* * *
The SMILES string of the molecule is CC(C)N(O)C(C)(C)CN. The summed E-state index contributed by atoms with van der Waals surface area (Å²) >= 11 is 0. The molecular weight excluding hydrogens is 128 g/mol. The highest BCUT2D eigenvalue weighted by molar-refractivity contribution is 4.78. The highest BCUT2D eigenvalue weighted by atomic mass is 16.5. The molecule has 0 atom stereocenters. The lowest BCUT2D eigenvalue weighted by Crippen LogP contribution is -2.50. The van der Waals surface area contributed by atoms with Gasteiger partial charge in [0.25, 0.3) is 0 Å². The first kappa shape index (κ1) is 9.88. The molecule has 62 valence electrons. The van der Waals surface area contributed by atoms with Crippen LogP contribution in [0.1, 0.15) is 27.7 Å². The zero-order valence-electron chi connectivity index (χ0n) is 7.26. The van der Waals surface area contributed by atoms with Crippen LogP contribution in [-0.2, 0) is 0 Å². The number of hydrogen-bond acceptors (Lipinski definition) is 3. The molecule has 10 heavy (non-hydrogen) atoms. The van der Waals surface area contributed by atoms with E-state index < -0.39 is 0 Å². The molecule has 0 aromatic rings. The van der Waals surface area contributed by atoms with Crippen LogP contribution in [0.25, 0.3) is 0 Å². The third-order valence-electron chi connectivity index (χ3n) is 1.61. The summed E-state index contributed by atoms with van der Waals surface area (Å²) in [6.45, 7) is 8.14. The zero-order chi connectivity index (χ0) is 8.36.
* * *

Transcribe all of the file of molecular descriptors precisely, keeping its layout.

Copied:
The SMILES string of the molecule is CC(C)N(O)C(C)(C)CN. The summed E-state index contributed by atoms with van der Waals surface area (Å²) >= 11 is 0. The molecular weight excluding hydrogens is 128 g/mol. The highest BCUT2D eigenvalue weighted by molar-refractivity contribution is 4.78. The highest BCUT2D eigenvalue weighted by atomic mass is 16.5. The molecule has 0 atom stereocenters. The lowest BCUT2D eigenvalue weighted by Crippen LogP contribution is -2.50. The van der Waals surface area contributed by atoms with Gasteiger partial charge in [0.25, 0.3) is 0 Å². The first kappa shape index (κ1) is 9.88. The molecule has 62 valence electrons. The van der Waals surface area contributed by atoms with Crippen LogP contribution in [0.1, 0.15) is 27.7 Å². The zero-order valence-electron chi connectivity index (χ0n) is 7.26. The van der Waals surface area contributed by atoms with Crippen LogP contribution in [-0.2, 0) is 0 Å². The number of hydrogen-bond acceptors (Lipinski definition) is 3. The molecule has 10 heavy (non-hydrogen) atoms. The van der Waals surface area contributed by atoms with E-state index < -0.39 is 0 Å². The molecule has 0 aromatic rings. The van der Waals surface area contributed by atoms with Crippen LogP contribution in [0.25, 0.3) is 0 Å². The third-order valence-electron chi connectivity index (χ3n) is 1.61. The summed E-state index contributed by atoms with van der Waals surface area (Å²) in [6.45, 7) is 8.14. The zero-order chi connectivity index (χ0) is 8.36.